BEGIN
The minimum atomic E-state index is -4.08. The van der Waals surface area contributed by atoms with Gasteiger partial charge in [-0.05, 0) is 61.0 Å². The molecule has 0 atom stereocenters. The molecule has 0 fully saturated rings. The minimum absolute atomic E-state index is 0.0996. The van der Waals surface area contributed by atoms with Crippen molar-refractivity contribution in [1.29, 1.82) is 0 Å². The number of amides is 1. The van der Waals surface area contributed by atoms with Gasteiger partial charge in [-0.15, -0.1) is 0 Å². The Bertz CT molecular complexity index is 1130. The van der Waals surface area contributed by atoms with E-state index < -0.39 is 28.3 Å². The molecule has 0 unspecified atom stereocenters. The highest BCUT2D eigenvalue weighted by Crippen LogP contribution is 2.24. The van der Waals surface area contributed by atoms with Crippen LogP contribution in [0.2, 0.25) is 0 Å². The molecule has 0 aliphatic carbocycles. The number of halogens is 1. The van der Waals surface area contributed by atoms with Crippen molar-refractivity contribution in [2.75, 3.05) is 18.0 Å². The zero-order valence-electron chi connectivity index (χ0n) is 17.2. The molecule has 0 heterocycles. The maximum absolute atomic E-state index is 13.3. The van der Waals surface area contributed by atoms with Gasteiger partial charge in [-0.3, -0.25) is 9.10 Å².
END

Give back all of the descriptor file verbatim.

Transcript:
The minimum atomic E-state index is -4.08. The van der Waals surface area contributed by atoms with Gasteiger partial charge in [-0.05, 0) is 61.0 Å². The molecule has 0 atom stereocenters. The molecule has 0 fully saturated rings. The minimum absolute atomic E-state index is 0.0996. The van der Waals surface area contributed by atoms with Crippen molar-refractivity contribution in [1.29, 1.82) is 0 Å². The number of amides is 1. The van der Waals surface area contributed by atoms with Gasteiger partial charge in [-0.15, -0.1) is 0 Å². The Bertz CT molecular complexity index is 1130. The van der Waals surface area contributed by atoms with E-state index < -0.39 is 28.3 Å². The molecule has 0 unspecified atom stereocenters. The highest BCUT2D eigenvalue weighted by Crippen LogP contribution is 2.24. The van der Waals surface area contributed by atoms with Crippen LogP contribution in [0.2, 0.25) is 0 Å². The molecule has 0 aliphatic carbocycles. The number of halogens is 1. The van der Waals surface area contributed by atoms with Crippen molar-refractivity contribution in [2.75, 3.05) is 18.0 Å². The zero-order valence-electron chi connectivity index (χ0n) is 17.2. The molecule has 0 heterocycles. The maximum absolute atomic E-state index is 13.3. The van der Waals surface area contributed by atoms with Gasteiger partial charge in [-0.3, -0.25) is 9.10 Å².